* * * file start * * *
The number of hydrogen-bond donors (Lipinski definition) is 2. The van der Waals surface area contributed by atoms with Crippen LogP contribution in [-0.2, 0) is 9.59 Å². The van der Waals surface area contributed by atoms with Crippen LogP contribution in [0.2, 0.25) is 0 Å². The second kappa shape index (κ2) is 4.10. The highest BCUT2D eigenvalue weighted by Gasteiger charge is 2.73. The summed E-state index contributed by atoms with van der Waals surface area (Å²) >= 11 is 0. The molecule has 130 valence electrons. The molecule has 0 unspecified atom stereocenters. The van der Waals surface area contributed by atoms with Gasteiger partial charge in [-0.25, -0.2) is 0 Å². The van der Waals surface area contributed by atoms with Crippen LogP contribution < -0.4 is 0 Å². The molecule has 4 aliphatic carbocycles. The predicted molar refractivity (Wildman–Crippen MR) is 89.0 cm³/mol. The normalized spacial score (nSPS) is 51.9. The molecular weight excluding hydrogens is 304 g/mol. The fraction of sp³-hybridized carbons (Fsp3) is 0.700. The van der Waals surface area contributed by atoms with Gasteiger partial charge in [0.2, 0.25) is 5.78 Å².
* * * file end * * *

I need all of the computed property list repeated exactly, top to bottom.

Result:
The number of hydrogen-bond donors (Lipinski definition) is 2. The van der Waals surface area contributed by atoms with Crippen LogP contribution in [-0.2, 0) is 9.59 Å². The van der Waals surface area contributed by atoms with Crippen LogP contribution in [0.2, 0.25) is 0 Å². The second kappa shape index (κ2) is 4.10. The highest BCUT2D eigenvalue weighted by Gasteiger charge is 2.73. The summed E-state index contributed by atoms with van der Waals surface area (Å²) >= 11 is 0. The molecule has 130 valence electrons. The molecule has 0 unspecified atom stereocenters. The van der Waals surface area contributed by atoms with Gasteiger partial charge in [-0.25, -0.2) is 0 Å². The van der Waals surface area contributed by atoms with Crippen LogP contribution < -0.4 is 0 Å². The molecule has 4 aliphatic carbocycles. The predicted molar refractivity (Wildman–Crippen MR) is 89.0 cm³/mol. The normalized spacial score (nSPS) is 51.9. The molecular weight excluding hydrogens is 304 g/mol. The fraction of sp³-hybridized carbons (Fsp3) is 0.700. The van der Waals surface area contributed by atoms with Gasteiger partial charge in [0.2, 0.25) is 5.78 Å².